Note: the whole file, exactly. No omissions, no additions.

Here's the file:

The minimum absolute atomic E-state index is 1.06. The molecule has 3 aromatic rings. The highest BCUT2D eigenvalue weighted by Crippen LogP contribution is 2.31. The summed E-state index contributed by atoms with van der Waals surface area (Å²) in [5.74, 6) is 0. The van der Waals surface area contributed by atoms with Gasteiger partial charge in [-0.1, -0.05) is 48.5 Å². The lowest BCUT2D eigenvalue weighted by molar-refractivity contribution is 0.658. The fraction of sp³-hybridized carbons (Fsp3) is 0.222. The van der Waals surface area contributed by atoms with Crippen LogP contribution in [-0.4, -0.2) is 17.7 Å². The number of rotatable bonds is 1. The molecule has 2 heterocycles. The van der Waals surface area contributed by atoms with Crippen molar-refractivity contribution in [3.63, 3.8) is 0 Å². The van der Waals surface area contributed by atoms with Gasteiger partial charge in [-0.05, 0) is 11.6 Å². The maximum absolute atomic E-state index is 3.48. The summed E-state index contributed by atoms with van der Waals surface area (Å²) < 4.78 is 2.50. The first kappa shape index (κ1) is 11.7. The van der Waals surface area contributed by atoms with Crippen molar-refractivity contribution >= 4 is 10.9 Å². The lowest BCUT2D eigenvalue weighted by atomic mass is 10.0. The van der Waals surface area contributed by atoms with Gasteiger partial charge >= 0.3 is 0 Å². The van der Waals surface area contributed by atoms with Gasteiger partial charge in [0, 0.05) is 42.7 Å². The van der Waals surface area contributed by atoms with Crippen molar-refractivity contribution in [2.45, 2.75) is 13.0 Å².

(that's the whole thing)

The minimum absolute atomic E-state index is 1.06. The molecule has 3 aromatic rings. The highest BCUT2D eigenvalue weighted by Crippen LogP contribution is 2.31. The summed E-state index contributed by atoms with van der Waals surface area (Å²) in [5.74, 6) is 0. The van der Waals surface area contributed by atoms with Gasteiger partial charge in [-0.1, -0.05) is 48.5 Å². The lowest BCUT2D eigenvalue weighted by molar-refractivity contribution is 0.658. The fraction of sp³-hybridized carbons (Fsp3) is 0.222. The van der Waals surface area contributed by atoms with Crippen LogP contribution in [-0.4, -0.2) is 17.7 Å². The number of rotatable bonds is 1. The molecule has 2 heterocycles. The van der Waals surface area contributed by atoms with Crippen molar-refractivity contribution in [3.63, 3.8) is 0 Å². The van der Waals surface area contributed by atoms with Gasteiger partial charge in [-0.05, 0) is 11.6 Å². The maximum absolute atomic E-state index is 3.48. The summed E-state index contributed by atoms with van der Waals surface area (Å²) < 4.78 is 2.50. The first kappa shape index (κ1) is 11.7. The van der Waals surface area contributed by atoms with Crippen molar-refractivity contribution >= 4 is 10.9 Å². The lowest BCUT2D eigenvalue weighted by atomic mass is 10.0. The van der Waals surface area contributed by atoms with Gasteiger partial charge >= 0.3 is 0 Å². The van der Waals surface area contributed by atoms with Gasteiger partial charge in [0, 0.05) is 42.7 Å². The van der Waals surface area contributed by atoms with Crippen molar-refractivity contribution in [2.45, 2.75) is 13.0 Å².